• In the Vows and Honor duology by Mercedes Lackey, the protagonists foil a bandit party that's been preying on caravans, slaying the men outright and slaying the women after the bandits rape them. They kill the bandits, save their leader. Said bandit leader gets transformed into a buxom blond woman, stripped naked, and sent back to his/her fellows. Do not piss the sisters off...
  • Inverted in Animorphs, where Cassie, when confronted with a racist when travelling back in time, turns herself white - into a polar bear.
  • Rod Serling wrote a story called "Color Scheme" where a racist rabble-rouser in the South gets changed into a black man; his victim (a black civil rights preacher whose youngest daughter is killed when his house is set on fire by the mob the racist guy stirred up) turns white and uses the rabble-rouser's own words against him. It ends with the preacher returned to his black self but pushed past the Despair Event Horizon and believing God Is Evil and Humans Are Bastards while the racist-- still black-skinned, what's left of him-- has been dragged to death behind a car.

Live Action TV

  • In the Mission Impossible episode "Kitara", the IMF uses drugs and a special light bulb to make a ruthless white provincial governor in an apartheid African nation believe he's actually black as part of a ploy to free a resistance leader.
  • In an episode of M*A*S*H, the staff of the 4077 gradually darken the skin of a White racist to make him think he's turning black after getting a blood transfusion from a Black person.
  • At the end of an episode of Bewitched, Samantha uses magic to cause a racist to see everyone as black. Including himself when he looks in a mirror.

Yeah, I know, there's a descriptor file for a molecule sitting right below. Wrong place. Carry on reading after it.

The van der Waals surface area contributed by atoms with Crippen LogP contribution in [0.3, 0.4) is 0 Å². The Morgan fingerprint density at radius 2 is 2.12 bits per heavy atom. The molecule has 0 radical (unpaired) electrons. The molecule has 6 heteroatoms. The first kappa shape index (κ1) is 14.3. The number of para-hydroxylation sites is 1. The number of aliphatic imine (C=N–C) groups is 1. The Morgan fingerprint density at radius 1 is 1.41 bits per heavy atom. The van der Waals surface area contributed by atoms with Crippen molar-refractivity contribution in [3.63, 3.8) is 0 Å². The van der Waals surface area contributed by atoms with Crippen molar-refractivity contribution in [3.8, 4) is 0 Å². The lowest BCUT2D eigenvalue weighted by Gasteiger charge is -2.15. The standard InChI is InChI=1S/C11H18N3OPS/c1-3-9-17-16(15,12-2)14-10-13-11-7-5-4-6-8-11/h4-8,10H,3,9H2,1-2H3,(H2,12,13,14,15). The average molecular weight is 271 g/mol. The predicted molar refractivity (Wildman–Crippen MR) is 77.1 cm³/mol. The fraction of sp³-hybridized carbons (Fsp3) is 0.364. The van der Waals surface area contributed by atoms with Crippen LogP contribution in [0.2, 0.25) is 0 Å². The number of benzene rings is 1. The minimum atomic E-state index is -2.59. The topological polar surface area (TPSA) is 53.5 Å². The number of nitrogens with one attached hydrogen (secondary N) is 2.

• There's an episode of Mork and Mindy in which Mork uses his Orkan powers to turn a bunch of racists into Latino, Black and East-Asian, among other changes (two of them were turned orange and at least one had stripes.). They were expies of the KKK, so they didn't know it until they took their white hoods off.
  • This happened in both the television and film of The Twilight Zone, where a white racist is sent back in time and perceived by those around him as black, and is sent to Nazi Germany where he is seen as a Jew.
    • There's also an episode of The Twilight Zone (2002) where a white man doesn't provide assistance to a black man in danger who turns out to be a college professor and is killed in a hate crime as a result. The white man's skin then begins to darken over time until he looks just like the victim and ends up in the same situation.
    • Sammy Davis, Jr. wrote in his autobiography that he suggested The Twilight Zone episode have a white supremacist wake up one day and he's black. Rod Serling eventually wrote the story "Color Scheme" for his anthology The Season To Be Wary. The other two stories in that collection were part of the Night Gallery pilot, but "Color Scheme" was seen as too raw even for 1970s TV.
  • "Tribunal" the 100th episode of the 90's reboot of The Outer Limits featured an ending where a Nazi war criminal whose escaped justice for 50 years put into the uniform of his prisoners and taken back in time to his own camp. His younger self shoots him for being Jewish.
  • A subversion in Diff'rent Strokes occurs, where Arnold (Gary Coleman) overhears that his (white) stepsister, Kimberly's boyfriend and date for the dance isn't very keen on black people. She decides to call him out by saying that she wants to go to the dance in make up to make herself look black.
  • An inversion in an old Saturday Night Live sketch had Eddie Murphy putting on white makeup to find out how white folks behaved if they thought there weren't any black people around.